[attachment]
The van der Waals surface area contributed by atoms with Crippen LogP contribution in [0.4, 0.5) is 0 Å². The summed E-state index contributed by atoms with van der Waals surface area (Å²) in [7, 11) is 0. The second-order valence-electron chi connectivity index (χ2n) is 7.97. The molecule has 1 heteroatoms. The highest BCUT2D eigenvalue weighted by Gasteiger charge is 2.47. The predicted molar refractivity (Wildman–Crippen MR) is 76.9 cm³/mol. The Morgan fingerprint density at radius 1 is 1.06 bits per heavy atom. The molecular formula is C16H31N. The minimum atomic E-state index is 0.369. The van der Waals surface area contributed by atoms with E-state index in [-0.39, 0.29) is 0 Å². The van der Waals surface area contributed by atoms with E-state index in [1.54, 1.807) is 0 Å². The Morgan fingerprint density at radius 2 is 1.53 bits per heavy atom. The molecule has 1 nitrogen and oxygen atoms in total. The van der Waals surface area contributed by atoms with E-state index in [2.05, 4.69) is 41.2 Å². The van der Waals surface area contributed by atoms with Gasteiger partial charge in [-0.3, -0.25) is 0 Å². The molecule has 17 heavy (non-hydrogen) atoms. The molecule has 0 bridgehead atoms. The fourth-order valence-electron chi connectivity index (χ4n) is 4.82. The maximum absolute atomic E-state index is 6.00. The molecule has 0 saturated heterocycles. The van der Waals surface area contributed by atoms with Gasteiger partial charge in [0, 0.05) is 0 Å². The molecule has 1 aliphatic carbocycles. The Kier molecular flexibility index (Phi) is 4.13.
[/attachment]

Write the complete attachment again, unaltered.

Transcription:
The van der Waals surface area contributed by atoms with Crippen LogP contribution in [0.4, 0.5) is 0 Å². The summed E-state index contributed by atoms with van der Waals surface area (Å²) in [7, 11) is 0. The second-order valence-electron chi connectivity index (χ2n) is 7.97. The molecule has 1 heteroatoms. The highest BCUT2D eigenvalue weighted by Gasteiger charge is 2.47. The predicted molar refractivity (Wildman–Crippen MR) is 76.9 cm³/mol. The Morgan fingerprint density at radius 1 is 1.06 bits per heavy atom. The molecular formula is C16H31N. The minimum atomic E-state index is 0.369. The van der Waals surface area contributed by atoms with E-state index in [-0.39, 0.29) is 0 Å². The van der Waals surface area contributed by atoms with E-state index in [1.54, 1.807) is 0 Å². The Morgan fingerprint density at radius 2 is 1.53 bits per heavy atom. The molecule has 1 nitrogen and oxygen atoms in total. The van der Waals surface area contributed by atoms with E-state index in [2.05, 4.69) is 41.2 Å². The van der Waals surface area contributed by atoms with Gasteiger partial charge in [-0.3, -0.25) is 0 Å². The molecule has 17 heavy (non-hydrogen) atoms. The molecule has 0 bridgehead atoms. The fourth-order valence-electron chi connectivity index (χ4n) is 4.82. The maximum absolute atomic E-state index is 6.00. The molecule has 0 saturated heterocycles. The van der Waals surface area contributed by atoms with Gasteiger partial charge in [0, 0.05) is 0 Å². The molecule has 1 aliphatic carbocycles. The Kier molecular flexibility index (Phi) is 4.13.